Finance Work Hungry Panda drivers fight dismissal, handed down hours after protest over pay
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Hungry Panda drivers fight dismissal, handed down hours after protest over pay

Former rider Xiangqian Li said he was sacked by the delivery giant without a warning. Photo: ABC News/Jack Fisher
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Two food delivery drivers who say they were unfairly dismissed by Hungry Panda are taking their fight to the Fair Work Commission in a bid to have their jobs reinstated.

The Transport Workers’ Union on Friday lodged the unfair dismissal claims on behalf of Jun Yang and Xiangqian Li.

The union argued the food delivery platform terminated the drivers for protesting new pay rules.

In their claims, seen by the ABC, the men say there was no valid reason for their dismissal relating to their conduct or ability to carry out their work.

They also argue they were not given any reasons for their dismissal or a chance to respond to being terminated.

Jun Yang often worked 10-hour days and sent money to his family. Photo: ABC News/Jack Fisher

Mr Yang, 51, told the ABC he worked for Hungry Panda in Sydney for more than a year, working at least 10 hours a day, seven days a week to provide for his wife and four children in China.

Mr Li said he used the money he made delivering food on his motorbike for Hungry Panda to provide for his wife and son.

The unfair dismissal claims are the latest in the men’s fight against the food delivery giant.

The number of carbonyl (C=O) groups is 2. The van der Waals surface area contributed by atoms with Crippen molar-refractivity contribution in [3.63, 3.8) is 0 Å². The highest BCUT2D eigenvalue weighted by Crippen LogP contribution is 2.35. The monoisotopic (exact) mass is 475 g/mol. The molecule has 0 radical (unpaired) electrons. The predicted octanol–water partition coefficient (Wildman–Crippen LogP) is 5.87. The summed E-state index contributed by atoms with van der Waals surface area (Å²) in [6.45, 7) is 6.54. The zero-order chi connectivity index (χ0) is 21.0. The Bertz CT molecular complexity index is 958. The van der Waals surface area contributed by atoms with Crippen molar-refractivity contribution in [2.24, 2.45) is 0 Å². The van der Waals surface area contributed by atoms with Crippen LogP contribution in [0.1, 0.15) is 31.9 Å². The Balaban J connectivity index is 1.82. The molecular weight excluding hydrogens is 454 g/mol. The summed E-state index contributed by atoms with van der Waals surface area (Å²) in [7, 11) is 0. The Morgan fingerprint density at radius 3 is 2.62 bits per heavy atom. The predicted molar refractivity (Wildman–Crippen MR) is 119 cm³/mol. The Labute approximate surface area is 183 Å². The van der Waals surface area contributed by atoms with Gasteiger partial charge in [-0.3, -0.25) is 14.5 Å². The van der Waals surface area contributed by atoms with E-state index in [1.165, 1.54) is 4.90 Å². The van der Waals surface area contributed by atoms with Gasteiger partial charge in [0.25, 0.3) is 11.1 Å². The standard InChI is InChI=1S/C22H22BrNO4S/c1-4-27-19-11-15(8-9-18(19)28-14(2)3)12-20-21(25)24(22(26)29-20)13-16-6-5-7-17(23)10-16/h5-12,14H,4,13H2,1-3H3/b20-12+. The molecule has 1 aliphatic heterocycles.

Earlier this month the pair organised a small strike in Burwood to protest changes to the company’s pay structure, which they say significantly reduced their wages.

That afternoon the men received messages from Hungry Panda stating it had decided to “terminate the cooperative relationship” and immediately blocked them from the app.

Hungry Panda says the pair were terminated because of poor performance. Photo: ABC News/Jack Fisher

Mr Li said he was launching the case because he was angry about how he had been treated by Hungry Panda, which is based in the UK.

“It is unfair to expect people to keep working harder for less money,” he said.

“I protested because my pay was cut, even though the work is the same.

“After almost one year of hard work for Hungry Panda, I was sacked on 2 [February], the day I arranged the protest.”

Mr Yang said he was in a state of shock about losing his job.

“They slashed our pay, sacked us with no warning and now they are spreading lies that we were rude and abused customers.”

In a statement, Hungry Panda spokesperson Tina Sun said the riders “were removed from the app for failing to achieve the high standards that our customers and restaurant partners rightly expect”.

The Transport Workers’ Union national secretary Michael Kaine said it was bringing the action on behalf of the riders because their dismissal was “callously removing the income of two families with the click of a button”.

“Hungry Panda has raked in record profits over the last year thanks to the hard work of riders like Jun Yang and Xiangqian Li, who have in turn been treated as a disposable underclass.”

-ABC